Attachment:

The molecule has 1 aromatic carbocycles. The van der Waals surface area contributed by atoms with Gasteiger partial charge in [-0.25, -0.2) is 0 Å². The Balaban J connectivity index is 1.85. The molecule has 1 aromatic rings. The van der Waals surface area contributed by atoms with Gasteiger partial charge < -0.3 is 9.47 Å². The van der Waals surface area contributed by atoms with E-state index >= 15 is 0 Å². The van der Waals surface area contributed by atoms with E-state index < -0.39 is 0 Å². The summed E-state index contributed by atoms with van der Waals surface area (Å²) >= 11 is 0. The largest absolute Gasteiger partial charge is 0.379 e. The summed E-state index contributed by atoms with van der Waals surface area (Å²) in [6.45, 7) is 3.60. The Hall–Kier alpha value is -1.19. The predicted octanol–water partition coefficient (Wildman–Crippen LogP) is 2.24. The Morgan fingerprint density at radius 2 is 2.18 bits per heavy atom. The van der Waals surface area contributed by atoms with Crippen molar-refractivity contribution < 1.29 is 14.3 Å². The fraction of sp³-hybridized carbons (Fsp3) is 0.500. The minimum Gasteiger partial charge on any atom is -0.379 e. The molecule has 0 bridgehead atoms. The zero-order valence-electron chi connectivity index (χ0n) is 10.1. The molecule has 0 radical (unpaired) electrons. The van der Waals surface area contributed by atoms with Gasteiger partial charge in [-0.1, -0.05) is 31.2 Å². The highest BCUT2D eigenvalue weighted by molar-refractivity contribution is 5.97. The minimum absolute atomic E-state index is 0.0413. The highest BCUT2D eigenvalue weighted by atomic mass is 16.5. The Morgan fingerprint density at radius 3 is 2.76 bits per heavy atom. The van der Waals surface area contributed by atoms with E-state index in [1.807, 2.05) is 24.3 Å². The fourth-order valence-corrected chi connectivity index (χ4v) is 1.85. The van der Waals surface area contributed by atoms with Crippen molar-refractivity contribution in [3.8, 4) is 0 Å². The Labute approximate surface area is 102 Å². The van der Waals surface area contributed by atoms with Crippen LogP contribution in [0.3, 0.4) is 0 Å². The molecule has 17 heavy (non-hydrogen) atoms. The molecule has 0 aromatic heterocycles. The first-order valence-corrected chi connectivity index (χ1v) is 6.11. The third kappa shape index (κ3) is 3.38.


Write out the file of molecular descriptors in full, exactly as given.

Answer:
The molecule has 1 aromatic carbocycles. The van der Waals surface area contributed by atoms with Gasteiger partial charge in [-0.25, -0.2) is 0 Å². The Balaban J connectivity index is 1.85. The molecule has 1 aromatic rings. The van der Waals surface area contributed by atoms with Gasteiger partial charge < -0.3 is 9.47 Å². The van der Waals surface area contributed by atoms with E-state index >= 15 is 0 Å². The van der Waals surface area contributed by atoms with E-state index < -0.39 is 0 Å². The summed E-state index contributed by atoms with van der Waals surface area (Å²) >= 11 is 0. The largest absolute Gasteiger partial charge is 0.379 e. The summed E-state index contributed by atoms with van der Waals surface area (Å²) in [6.45, 7) is 3.60. The Hall–Kier alpha value is -1.19. The predicted octanol–water partition coefficient (Wildman–Crippen LogP) is 2.24. The Morgan fingerprint density at radius 2 is 2.18 bits per heavy atom. The van der Waals surface area contributed by atoms with Crippen molar-refractivity contribution < 1.29 is 14.3 Å². The fraction of sp³-hybridized carbons (Fsp3) is 0.500. The minimum Gasteiger partial charge on any atom is -0.379 e. The molecule has 0 bridgehead atoms. The zero-order valence-electron chi connectivity index (χ0n) is 10.1. The molecule has 0 radical (unpaired) electrons. The van der Waals surface area contributed by atoms with Gasteiger partial charge in [-0.1, -0.05) is 31.2 Å². The highest BCUT2D eigenvalue weighted by molar-refractivity contribution is 5.97. The minimum absolute atomic E-state index is 0.0413. The highest BCUT2D eigenvalue weighted by atomic mass is 16.5. The Morgan fingerprint density at radius 3 is 2.76 bits per heavy atom. The van der Waals surface area contributed by atoms with E-state index in [1.807, 2.05) is 24.3 Å². The fourth-order valence-corrected chi connectivity index (χ4v) is 1.85. The van der Waals surface area contributed by atoms with Crippen molar-refractivity contribution in [3.8, 4) is 0 Å². The Labute approximate surface area is 102 Å². The van der Waals surface area contributed by atoms with Crippen LogP contribution in [0.3, 0.4) is 0 Å². The molecule has 17 heavy (non-hydrogen) atoms. The molecule has 0 aromatic heterocycles. The first-order valence-corrected chi connectivity index (χ1v) is 6.11. The third kappa shape index (κ3) is 3.38.